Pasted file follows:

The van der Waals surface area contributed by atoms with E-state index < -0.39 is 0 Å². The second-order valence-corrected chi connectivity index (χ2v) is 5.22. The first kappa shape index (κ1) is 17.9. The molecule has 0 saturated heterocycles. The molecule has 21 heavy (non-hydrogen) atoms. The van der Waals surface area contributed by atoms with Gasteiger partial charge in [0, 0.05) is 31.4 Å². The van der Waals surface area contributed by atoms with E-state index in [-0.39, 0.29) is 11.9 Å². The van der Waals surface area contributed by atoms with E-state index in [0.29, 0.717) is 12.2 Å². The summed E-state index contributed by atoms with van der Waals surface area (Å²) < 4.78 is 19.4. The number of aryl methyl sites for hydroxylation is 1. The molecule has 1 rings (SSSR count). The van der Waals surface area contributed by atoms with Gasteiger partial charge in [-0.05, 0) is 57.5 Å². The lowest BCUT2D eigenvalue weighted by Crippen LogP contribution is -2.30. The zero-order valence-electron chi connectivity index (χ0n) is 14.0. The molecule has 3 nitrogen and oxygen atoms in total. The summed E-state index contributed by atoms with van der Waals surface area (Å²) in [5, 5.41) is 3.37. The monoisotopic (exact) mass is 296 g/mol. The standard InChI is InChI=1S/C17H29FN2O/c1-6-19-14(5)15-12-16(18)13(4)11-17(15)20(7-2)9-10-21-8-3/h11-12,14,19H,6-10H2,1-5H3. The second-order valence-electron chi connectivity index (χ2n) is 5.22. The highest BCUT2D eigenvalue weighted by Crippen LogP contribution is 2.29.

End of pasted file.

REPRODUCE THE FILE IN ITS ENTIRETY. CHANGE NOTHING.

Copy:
The van der Waals surface area contributed by atoms with E-state index < -0.39 is 0 Å². The second-order valence-corrected chi connectivity index (χ2v) is 5.22. The first kappa shape index (κ1) is 17.9. The molecule has 0 saturated heterocycles. The molecule has 21 heavy (non-hydrogen) atoms. The van der Waals surface area contributed by atoms with Gasteiger partial charge in [0, 0.05) is 31.4 Å². The van der Waals surface area contributed by atoms with E-state index in [-0.39, 0.29) is 11.9 Å². The van der Waals surface area contributed by atoms with E-state index in [0.29, 0.717) is 12.2 Å². The summed E-state index contributed by atoms with van der Waals surface area (Å²) < 4.78 is 19.4. The number of aryl methyl sites for hydroxylation is 1. The molecule has 1 rings (SSSR count). The van der Waals surface area contributed by atoms with Gasteiger partial charge in [-0.05, 0) is 57.5 Å². The lowest BCUT2D eigenvalue weighted by Crippen LogP contribution is -2.30. The zero-order valence-electron chi connectivity index (χ0n) is 14.0. The molecule has 3 nitrogen and oxygen atoms in total. The summed E-state index contributed by atoms with van der Waals surface area (Å²) in [5, 5.41) is 3.37. The monoisotopic (exact) mass is 296 g/mol. The standard InChI is InChI=1S/C17H29FN2O/c1-6-19-14(5)15-12-16(18)13(4)11-17(15)20(7-2)9-10-21-8-3/h11-12,14,19H,6-10H2,1-5H3. The second-order valence-electron chi connectivity index (χ2n) is 5.22. The highest BCUT2D eigenvalue weighted by Crippen LogP contribution is 2.29.